And if there’s  a state that’s ripe for abolition, it’s Pennsylvania.

Largely because of reversals and resentencings, Pennsylvania’s death row population has fallen over the last 16 years, going from 247 inmates in April 2002 to the current 142 inmates, according to data compiled by the Death Row Information Center.

In all, 170 Pennsylvania death-row prisoners have seen their convictions or death sentences overturned in state or federal post-conviction proceedings. The commonwealth’s state courts have reversed an additional 100 death sentences on direct appeal, according to Death Penalty Information Center data. More than 97 percent of the state’s death row inmates have been resentenced to life or less, or acquitted.

And as we’ve reported before, Pennsylvania has carried out just three executions in the nearly half-century since the U.S. Supreme Court again declared the death penalty constitutional, at a combined cost to the taxpayers of $816 million.

In a memo seeking sponsors for his repeal billRabb pointed to an Urban Institute Study of Maryland’s death penalty that concluded that a capital case costs $2 million more than a non-capital case.

“We’re approaching budget season, where we’re pinching pennies,” Rabb told us in April, arguing the state could find far better ways to use the money it spends feeding and housing death row inmates and fighting their appeals. “No study shows it’s a deterrent. Plenty of studies show that it is racist.”

We’re nearly at 50 percent of states that have abolished capital punishment. Neighboring New Jersey is one of them.

While there’s still some distance to go, Pennsylvania lawmakers justifiably take a lot of pride in the strides the state has made on criminal justice reform.

Abolishing capital punishment would be a quantum leap. Let’s see if they’re up for it.

Our Stuff:

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The ranks of Pennsylvania congressional Democrats calling for an impeachment inquiry are growing. U.S. Rep. Brendan Boyle, D-2nd Districtis the latest to join the chorusWashington Bureau Chief Robin Bravenderreports.

On our Commentary Page: Tara Murtha of the Women’s Law Project argues that Pa’s gender nondiscrimination law could be a bulwark against Trump administration efforts to water down Title IX.

And Steve Herzenberg of the Keystone Research Center argues in favor of a Wolf administration plan to raise the drop-out age for high school students.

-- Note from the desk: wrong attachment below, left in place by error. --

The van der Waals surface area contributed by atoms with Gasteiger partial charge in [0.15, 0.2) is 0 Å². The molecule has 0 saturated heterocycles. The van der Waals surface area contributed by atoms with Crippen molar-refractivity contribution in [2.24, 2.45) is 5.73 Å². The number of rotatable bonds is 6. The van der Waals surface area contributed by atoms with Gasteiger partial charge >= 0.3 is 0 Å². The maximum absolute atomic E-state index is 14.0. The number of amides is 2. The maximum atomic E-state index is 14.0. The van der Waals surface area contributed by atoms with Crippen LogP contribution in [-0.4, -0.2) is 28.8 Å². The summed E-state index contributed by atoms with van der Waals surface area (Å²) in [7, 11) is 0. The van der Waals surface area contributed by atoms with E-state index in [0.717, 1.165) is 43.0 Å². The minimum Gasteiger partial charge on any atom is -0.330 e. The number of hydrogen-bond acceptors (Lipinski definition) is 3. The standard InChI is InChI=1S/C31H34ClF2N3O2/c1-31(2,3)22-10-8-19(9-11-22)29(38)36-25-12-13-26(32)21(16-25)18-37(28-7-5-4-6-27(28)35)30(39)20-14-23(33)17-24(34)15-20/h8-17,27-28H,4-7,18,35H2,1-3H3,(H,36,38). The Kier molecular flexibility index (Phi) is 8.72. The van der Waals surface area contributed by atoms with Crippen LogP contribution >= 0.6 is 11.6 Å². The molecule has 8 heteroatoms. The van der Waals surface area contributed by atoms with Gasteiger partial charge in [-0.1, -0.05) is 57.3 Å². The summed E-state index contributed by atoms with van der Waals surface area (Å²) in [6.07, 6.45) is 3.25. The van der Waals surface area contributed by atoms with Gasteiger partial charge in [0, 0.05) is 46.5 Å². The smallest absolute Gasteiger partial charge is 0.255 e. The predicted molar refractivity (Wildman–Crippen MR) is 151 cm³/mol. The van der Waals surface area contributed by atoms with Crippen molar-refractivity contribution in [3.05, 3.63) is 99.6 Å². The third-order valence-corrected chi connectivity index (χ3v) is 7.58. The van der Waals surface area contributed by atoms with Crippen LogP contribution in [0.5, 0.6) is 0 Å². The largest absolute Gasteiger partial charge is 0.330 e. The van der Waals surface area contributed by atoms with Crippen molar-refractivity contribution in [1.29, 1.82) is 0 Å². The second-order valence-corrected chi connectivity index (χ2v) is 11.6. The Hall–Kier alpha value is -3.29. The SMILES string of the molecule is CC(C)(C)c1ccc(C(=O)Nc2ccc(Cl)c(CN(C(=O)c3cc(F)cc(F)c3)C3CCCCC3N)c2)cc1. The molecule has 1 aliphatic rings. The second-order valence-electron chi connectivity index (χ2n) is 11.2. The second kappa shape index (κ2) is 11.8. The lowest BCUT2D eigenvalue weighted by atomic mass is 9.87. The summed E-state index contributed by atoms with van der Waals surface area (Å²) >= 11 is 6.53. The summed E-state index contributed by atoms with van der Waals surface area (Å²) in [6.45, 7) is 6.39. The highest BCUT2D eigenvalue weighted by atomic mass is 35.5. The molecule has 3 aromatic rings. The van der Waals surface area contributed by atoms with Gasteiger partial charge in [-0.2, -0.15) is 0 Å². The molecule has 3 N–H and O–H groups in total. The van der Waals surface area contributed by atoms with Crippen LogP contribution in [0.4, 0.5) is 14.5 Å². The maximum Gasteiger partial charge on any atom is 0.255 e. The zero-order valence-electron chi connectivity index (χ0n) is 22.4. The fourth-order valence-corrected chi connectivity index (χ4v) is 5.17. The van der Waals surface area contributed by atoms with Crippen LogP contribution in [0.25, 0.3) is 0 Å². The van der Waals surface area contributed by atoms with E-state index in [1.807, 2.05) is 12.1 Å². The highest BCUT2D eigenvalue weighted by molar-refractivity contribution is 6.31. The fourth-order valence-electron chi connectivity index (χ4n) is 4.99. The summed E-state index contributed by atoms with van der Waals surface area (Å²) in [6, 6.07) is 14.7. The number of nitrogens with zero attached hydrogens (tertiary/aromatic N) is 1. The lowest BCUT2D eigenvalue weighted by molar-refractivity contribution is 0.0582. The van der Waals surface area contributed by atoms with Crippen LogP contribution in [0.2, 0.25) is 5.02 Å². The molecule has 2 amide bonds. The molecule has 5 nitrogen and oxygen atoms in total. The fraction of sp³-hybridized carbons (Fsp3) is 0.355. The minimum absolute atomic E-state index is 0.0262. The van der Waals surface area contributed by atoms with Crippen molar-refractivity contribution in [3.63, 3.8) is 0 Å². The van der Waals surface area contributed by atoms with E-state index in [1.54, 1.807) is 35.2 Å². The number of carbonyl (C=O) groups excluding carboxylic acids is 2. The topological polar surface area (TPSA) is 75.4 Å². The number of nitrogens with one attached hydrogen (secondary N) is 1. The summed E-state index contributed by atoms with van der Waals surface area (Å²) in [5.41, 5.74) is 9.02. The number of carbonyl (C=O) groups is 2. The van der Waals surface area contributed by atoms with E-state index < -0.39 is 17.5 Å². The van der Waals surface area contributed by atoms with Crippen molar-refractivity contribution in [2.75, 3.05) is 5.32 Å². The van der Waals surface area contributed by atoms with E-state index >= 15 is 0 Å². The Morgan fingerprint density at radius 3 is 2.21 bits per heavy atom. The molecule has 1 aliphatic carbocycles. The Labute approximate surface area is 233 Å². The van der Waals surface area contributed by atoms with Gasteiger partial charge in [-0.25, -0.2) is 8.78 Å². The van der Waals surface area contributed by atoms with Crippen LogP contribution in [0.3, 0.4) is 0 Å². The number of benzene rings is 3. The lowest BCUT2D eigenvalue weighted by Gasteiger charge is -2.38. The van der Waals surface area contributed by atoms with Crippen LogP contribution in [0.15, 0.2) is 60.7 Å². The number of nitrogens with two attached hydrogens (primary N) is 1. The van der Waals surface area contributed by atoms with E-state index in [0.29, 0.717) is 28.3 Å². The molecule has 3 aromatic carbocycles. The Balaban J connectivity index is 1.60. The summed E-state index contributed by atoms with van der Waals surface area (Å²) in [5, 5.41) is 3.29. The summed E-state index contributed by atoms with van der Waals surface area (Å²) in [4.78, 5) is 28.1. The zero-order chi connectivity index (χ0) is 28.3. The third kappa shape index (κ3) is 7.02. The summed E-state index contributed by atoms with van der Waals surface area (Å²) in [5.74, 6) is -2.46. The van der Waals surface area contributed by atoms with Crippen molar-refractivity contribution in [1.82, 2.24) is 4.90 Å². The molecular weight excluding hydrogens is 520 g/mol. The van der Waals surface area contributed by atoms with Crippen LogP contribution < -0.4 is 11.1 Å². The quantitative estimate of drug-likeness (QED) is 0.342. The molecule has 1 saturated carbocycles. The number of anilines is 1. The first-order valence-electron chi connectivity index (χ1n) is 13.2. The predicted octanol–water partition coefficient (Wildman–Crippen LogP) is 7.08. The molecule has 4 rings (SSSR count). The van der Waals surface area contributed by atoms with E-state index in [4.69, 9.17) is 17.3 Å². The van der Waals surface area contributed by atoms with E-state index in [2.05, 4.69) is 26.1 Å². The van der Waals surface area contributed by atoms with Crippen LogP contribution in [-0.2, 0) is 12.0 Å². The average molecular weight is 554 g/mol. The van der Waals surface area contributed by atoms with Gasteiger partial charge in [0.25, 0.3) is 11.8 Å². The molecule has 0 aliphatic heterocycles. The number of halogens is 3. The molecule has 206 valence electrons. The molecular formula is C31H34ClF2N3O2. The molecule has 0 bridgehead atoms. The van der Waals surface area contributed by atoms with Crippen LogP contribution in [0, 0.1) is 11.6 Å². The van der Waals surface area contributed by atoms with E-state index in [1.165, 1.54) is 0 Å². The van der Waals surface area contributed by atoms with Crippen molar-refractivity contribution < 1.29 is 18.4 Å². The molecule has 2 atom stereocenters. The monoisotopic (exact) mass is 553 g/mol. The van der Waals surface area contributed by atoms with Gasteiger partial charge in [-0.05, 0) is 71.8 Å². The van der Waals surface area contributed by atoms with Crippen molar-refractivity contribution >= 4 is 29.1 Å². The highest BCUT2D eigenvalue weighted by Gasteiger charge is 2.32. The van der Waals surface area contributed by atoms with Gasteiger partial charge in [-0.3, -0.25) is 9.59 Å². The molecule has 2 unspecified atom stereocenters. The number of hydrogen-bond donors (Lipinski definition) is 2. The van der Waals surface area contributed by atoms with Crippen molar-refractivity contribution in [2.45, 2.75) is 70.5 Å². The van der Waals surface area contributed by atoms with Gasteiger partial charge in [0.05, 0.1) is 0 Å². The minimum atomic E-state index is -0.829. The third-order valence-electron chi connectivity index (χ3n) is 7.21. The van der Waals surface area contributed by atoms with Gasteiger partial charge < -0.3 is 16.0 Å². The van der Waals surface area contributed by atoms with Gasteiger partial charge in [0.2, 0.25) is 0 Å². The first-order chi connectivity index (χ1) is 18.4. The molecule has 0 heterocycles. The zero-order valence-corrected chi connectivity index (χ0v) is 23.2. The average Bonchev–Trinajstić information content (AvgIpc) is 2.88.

The Philadelphia school board approved a $3.4 billion budget on Thursday, a spending increase of 7.1 percent, The Inquirer reports.
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A new lawsuit alleges that a doctor at Lehigh University gave students inappropriate breast examsThe Morning Call reports.
Lawyers for the accused Tree of Life shooter have claimed that the FBI is ‘discouraging’ witnessesThe Post-Gazette reports.
A quarter of Pennsylvania’s underaged drinkers get alcohol from their parentsThe Tribune-Review reports.

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BillyPenn wonders how long it’ll take Philly to transition from ‘Councilman’ to ‘Councilmember.’ explains how police officers are training to become ‘social workers of last resort.’
Politico has the five ways President Trump has remade the Democratic Party.
A Washington D.C. statehood bill is set for a hearing – with the support of House Majority Leader Steny HoyerRoll Call reports.

Gov. Tom Wolf
 and other electeds, including Attorney General Josh Shapiro; state Sen. Maria Collett, D-Montgomery and U.S. Rep. Madeleine Dean, D-4th District, hold a 12 p.m. rally for reproductive rights at SEPTA’s Ambler train station.

Heavy Rotation.
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Friday’s Gratuitous Hockey Link. 
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And now you’re up to date.

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John L. Micek
John L. Micek

A three-decade veteran of the news business, John L. Micek is the Pennsylvania Capital-Star's former Editor-in-Chief.